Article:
Problem 2: Higher Standards, Lower Ceilings


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For mid-career Black tech professionals, broken performance evaluation processes that lack transparency and oversight can lead to fewer promotions, pushing them to seek out alternative options. 

In the mid-career years, Black tech talent have typically found their stride, figured out how to “play the game” and code-switched just enough to be accepted as a “culture fit.” However, even the best social gymnastics are unhelpful when the managers involved lack inclusive leadership skills and an awareness of the biases they may bring to promotion and compensation decisions. 

For Black tech professionals, dissatisfaction with the performance evaluation process peaks at the mid-career level. These challenges with performance evaluation processes in tech are not unique to the Black experience. While as 71 percent of Black tech professionals are not satisfied with the methods their leaders have used or currently use to evaluate their performance, 64 percent of their non-Black peers are also dissatisfied. However, the lack of consistency, transparency, and structure in the performance evaluation process is associated with a more negative experience for Black professionals. They expressed less satisfaction with pay and saw fewer opportunities for promotion. Our data shows that only 29 percent of Black tech talent with 10 to 20 years of tech work experience are satisfied with the equality of their level of recognition and of the equality of their pay, compared to 47 percent of non-Black professionals. 

This sentiment is well founded: this same group of Black tech talent have been promoted almost half as often as their non-Black counterparts with the same years of experience, receiving 3 promotions on average over 10-20 years, while their non-Black peers have received over 5 promotions on average in the same career span. One focus group participant explained her experience by saying “I have struggled to have great managers. Some are actually blockers or tried to be blockers to my career. I can count on one hand the managers I’ve had in my tech career who have been helpful to my career. Managers have often not been very clear about the goals and expectations. And then focus performance evaluations on the mistakes rather than many successes and use that to justify promoting others instead of me – then I have find a new role again.”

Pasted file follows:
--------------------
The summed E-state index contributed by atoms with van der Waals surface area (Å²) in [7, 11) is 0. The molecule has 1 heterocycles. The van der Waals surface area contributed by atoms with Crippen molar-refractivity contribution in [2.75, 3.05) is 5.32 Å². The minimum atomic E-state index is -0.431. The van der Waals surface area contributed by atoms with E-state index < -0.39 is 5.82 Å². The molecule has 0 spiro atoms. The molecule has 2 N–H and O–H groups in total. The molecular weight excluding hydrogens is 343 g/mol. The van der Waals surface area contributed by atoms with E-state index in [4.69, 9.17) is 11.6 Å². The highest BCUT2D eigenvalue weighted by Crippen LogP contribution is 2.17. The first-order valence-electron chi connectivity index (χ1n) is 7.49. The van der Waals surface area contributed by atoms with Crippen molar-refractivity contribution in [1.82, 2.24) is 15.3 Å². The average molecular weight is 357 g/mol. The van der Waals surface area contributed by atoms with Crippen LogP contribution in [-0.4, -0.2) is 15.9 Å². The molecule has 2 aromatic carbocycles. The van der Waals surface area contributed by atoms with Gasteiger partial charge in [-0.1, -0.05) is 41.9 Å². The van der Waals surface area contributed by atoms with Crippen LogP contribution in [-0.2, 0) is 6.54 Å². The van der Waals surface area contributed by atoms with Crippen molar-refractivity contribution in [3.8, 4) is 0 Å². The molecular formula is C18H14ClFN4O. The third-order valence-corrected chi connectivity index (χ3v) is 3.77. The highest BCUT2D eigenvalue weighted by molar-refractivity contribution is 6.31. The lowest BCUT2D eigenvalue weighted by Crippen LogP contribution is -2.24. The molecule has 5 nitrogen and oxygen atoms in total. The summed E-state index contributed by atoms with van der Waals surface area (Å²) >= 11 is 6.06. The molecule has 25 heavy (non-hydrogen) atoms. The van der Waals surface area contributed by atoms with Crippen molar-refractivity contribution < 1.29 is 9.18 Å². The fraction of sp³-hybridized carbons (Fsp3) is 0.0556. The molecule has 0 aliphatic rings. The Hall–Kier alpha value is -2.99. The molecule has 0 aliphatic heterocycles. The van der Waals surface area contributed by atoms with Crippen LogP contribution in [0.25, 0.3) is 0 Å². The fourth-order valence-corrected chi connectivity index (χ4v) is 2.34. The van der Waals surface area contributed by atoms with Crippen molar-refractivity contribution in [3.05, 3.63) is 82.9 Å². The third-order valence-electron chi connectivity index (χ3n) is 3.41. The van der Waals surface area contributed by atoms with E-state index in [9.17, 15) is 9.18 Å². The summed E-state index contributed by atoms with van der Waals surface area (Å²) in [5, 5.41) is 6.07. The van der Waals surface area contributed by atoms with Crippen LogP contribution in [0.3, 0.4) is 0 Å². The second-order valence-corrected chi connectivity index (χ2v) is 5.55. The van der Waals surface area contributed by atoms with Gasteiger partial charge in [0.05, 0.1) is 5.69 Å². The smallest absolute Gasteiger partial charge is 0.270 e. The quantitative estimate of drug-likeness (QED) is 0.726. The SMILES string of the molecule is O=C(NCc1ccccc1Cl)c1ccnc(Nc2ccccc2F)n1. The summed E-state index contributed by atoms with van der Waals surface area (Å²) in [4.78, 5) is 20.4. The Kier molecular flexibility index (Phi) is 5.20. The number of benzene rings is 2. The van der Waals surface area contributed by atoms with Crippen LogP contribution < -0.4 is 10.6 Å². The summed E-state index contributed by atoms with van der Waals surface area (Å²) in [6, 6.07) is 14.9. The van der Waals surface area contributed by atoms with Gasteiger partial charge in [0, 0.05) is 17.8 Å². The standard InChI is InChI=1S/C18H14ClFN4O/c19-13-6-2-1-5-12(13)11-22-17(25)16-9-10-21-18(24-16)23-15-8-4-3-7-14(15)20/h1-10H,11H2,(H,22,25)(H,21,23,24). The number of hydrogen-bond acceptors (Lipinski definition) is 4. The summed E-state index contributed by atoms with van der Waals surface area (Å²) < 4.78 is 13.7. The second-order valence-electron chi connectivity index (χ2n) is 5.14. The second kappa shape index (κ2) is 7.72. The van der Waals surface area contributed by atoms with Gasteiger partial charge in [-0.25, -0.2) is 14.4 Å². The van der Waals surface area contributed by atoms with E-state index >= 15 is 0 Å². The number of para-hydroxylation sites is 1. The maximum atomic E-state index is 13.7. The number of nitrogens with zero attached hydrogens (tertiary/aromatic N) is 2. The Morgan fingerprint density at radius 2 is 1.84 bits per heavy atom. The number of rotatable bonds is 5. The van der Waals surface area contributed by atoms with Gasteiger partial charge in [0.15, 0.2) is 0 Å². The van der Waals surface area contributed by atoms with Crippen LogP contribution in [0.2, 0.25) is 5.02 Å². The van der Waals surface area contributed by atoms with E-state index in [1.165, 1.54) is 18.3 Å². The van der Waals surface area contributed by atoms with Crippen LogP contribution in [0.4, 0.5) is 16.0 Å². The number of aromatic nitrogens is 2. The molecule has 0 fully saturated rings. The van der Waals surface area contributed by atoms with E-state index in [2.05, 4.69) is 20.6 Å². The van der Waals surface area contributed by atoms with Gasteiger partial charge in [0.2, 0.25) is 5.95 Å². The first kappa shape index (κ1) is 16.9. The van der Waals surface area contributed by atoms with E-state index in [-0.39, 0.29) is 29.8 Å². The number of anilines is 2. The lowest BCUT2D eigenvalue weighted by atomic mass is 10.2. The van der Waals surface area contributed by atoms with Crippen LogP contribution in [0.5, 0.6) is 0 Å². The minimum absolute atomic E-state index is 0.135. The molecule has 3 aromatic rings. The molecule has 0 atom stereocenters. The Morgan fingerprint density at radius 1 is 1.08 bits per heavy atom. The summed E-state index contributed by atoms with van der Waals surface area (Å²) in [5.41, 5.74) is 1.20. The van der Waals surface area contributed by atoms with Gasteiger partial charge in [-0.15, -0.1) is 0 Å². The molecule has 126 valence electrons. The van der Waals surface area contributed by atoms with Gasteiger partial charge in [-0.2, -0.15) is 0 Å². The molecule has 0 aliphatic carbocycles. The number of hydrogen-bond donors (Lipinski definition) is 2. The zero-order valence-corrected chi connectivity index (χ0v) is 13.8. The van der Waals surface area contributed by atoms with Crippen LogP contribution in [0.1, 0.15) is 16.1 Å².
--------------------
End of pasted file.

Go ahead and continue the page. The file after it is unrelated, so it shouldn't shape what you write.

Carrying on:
Promotions over their careers are fewer among Black tech professionals at every level compared to their non-Black peers

Promotions over their careers are fewer among Black tech professionals at every level compared to their non-Black peers

Base: n=307 Black technology professionals, n=71 non-Black technology professionals 

Recent Russell Reynolds Associates research, Divides and Dividends: Leadership Actions for a More Sustainable Future, found that C-suite leaders themselves are aware that there is a problem with bias and favouritism in particular around promotions: 63 percent agree that leaders in their company show a bias or favoritism towards employees who are like themselves, and 62 percent agree that it is easier for individuals of certain ethnicities or backgrounds to get promoted than others, regardless of their capability and performance.  Among members of the Black tech community that we spoke to, not being a “cultural fit” in tech, particularly in small companies and start up environments, meant that you wouldn’t have a job in those organizations at all.

Across the tech industry, both Black and non-Black professionals believe that their leaders regularly exhibit inclusive leadership behaviors in some way, however, only 25 percent (of both groups) say that their leaders in the industry always lead with fairness, objectivity and transparency. In the guidance, we expand on how more widespread inclusive leadership development is needed to curb this evaluation and compensation bias among tech managers – leaving less up to “fit” and putting more on concrete measurements of performance and impact. 

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Problem 1: Information Disadvantage
Problem 3: Unequal Access to Essential Experiences




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Shaping the Future of Leadership for Black Tech Talent